• People with eating disorders

Children may also have polyneuritis.

Diagnosis of polyneuritis

  • A neurological examination is necessary to evaluate the motor strength of the limbs, the sensitivity of the affected body parts and the reflexes. It can also detect disorders of the neurovegetative system.
  • A biopsy (small skin sample taken) and an electrocardiogram can be performed to assess the rate at which the nerve message is transmitted from the nerve to the muscle (conduction velocity) and the response time to the stimulations.
  • These examinations will make it possible to distinguish whether the polyneuritis is due to an attack of the myelin (the speed of conduction will be reduced) or a reduced motor and / or sensory response (axonopathy, neuropathy)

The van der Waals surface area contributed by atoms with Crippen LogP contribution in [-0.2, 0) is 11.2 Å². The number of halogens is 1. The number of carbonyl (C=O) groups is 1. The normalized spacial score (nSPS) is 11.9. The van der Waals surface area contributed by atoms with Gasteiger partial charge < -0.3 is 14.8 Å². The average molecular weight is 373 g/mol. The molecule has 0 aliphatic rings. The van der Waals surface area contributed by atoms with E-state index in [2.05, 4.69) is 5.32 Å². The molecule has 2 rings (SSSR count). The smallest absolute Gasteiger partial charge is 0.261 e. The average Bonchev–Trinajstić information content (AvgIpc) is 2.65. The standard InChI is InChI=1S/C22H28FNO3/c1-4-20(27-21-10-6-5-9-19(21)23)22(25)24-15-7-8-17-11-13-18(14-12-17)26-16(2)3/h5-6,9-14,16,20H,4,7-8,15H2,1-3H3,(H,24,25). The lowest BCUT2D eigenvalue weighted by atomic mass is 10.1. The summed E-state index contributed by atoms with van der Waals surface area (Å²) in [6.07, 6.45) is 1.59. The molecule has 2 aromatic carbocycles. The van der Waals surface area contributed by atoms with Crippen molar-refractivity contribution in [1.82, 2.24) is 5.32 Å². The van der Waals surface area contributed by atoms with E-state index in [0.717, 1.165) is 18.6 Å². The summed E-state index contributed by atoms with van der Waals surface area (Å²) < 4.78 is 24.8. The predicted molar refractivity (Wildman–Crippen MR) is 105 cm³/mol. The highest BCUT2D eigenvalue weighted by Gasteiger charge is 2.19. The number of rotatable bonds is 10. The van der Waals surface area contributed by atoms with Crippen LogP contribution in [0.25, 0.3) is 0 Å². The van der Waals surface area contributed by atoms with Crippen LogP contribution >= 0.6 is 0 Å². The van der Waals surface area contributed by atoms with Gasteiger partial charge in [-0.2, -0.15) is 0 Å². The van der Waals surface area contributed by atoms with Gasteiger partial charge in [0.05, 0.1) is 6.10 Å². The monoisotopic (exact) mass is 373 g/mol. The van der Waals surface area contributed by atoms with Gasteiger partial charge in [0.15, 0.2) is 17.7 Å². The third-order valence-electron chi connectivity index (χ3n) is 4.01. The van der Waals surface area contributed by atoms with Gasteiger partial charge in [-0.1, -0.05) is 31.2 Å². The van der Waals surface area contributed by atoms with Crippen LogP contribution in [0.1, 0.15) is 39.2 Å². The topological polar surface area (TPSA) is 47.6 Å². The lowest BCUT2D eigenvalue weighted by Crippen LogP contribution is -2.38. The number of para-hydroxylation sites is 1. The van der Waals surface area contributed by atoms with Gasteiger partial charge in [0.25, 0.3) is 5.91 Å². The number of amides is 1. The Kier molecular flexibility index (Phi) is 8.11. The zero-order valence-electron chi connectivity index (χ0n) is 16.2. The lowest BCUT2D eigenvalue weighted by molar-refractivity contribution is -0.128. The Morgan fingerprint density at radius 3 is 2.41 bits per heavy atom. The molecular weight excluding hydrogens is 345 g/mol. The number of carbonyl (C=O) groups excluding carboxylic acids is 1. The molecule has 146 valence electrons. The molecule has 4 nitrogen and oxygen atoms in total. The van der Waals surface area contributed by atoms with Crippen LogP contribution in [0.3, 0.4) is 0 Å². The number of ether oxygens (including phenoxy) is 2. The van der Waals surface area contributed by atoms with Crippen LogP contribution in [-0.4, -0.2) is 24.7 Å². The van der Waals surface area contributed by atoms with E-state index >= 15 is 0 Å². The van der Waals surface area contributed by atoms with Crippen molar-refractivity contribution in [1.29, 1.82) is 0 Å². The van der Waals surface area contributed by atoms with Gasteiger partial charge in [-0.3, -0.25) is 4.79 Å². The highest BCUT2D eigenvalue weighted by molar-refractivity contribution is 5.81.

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Symptoms of polyneuritis

The signs and symptoms of polyneuritis depend on the nerve that is affected. The initial onset of symptoms is usually related to the nerve that reaches the toes. Indeed, the disease usually damages the longest nerve fibers.

The sensory nerve is responsible for receiving different sensations such as hot and cold. When this nerve is affected or damaged, it can lead to symptoms of paresthesia, burning pain, numbness and loss of sense of position and vibration sensations.

The loss of sensitivity can affect a person with a risk of burns due to an alteration of the threshold of detections of the detection temperature. Numbness and tingling in the feet or hand gradually appear and can extend to the legs and arms. Touch sensitivity is extreme even with the slightest touch.

The motor nerve controls muscle movement. Damage to this part of the peripheral nervous system can lead to symptoms such as: